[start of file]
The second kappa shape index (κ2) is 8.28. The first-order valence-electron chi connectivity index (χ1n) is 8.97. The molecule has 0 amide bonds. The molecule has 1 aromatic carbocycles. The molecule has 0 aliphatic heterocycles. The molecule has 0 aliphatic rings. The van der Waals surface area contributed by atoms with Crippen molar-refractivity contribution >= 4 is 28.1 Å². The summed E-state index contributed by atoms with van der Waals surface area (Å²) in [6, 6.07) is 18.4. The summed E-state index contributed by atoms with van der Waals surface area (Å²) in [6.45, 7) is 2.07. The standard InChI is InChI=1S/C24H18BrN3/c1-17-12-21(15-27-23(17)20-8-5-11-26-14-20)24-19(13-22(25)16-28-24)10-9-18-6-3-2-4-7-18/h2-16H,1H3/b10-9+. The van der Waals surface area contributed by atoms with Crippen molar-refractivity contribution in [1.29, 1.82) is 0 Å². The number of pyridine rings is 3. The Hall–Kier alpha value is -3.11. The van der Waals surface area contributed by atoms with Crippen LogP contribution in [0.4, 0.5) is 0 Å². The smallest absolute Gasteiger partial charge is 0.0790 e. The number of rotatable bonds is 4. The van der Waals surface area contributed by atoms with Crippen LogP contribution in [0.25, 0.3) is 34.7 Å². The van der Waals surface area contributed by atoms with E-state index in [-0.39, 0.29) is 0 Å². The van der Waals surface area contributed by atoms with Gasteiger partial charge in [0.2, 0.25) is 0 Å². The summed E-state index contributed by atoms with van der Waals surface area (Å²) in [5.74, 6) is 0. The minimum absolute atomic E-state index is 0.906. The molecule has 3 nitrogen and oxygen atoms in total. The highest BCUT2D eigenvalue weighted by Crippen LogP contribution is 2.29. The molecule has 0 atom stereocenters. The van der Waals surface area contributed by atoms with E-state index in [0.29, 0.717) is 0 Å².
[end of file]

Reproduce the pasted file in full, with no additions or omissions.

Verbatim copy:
The second kappa shape index (κ2) is 8.28. The first-order valence-electron chi connectivity index (χ1n) is 8.97. The molecule has 0 amide bonds. The molecule has 1 aromatic carbocycles. The molecule has 0 aliphatic heterocycles. The molecule has 0 aliphatic rings. The van der Waals surface area contributed by atoms with Crippen molar-refractivity contribution >= 4 is 28.1 Å². The summed E-state index contributed by atoms with van der Waals surface area (Å²) in [6, 6.07) is 18.4. The summed E-state index contributed by atoms with van der Waals surface area (Å²) in [6.45, 7) is 2.07. The standard InChI is InChI=1S/C24H18BrN3/c1-17-12-21(15-27-23(17)20-8-5-11-26-14-20)24-19(13-22(25)16-28-24)10-9-18-6-3-2-4-7-18/h2-16H,1H3/b10-9+. The van der Waals surface area contributed by atoms with Crippen molar-refractivity contribution in [1.29, 1.82) is 0 Å². The number of pyridine rings is 3. The Hall–Kier alpha value is -3.11. The van der Waals surface area contributed by atoms with Crippen LogP contribution in [0.4, 0.5) is 0 Å². The smallest absolute Gasteiger partial charge is 0.0790 e. The number of rotatable bonds is 4. The van der Waals surface area contributed by atoms with Crippen LogP contribution in [0.25, 0.3) is 34.7 Å². The van der Waals surface area contributed by atoms with E-state index in [-0.39, 0.29) is 0 Å². The van der Waals surface area contributed by atoms with Gasteiger partial charge in [0.2, 0.25) is 0 Å². The summed E-state index contributed by atoms with van der Waals surface area (Å²) in [5.74, 6) is 0. The minimum absolute atomic E-state index is 0.906. The molecule has 3 nitrogen and oxygen atoms in total. The highest BCUT2D eigenvalue weighted by Crippen LogP contribution is 2.29. The molecule has 0 atom stereocenters. The van der Waals surface area contributed by atoms with E-state index in [0.29, 0.717) is 0 Å².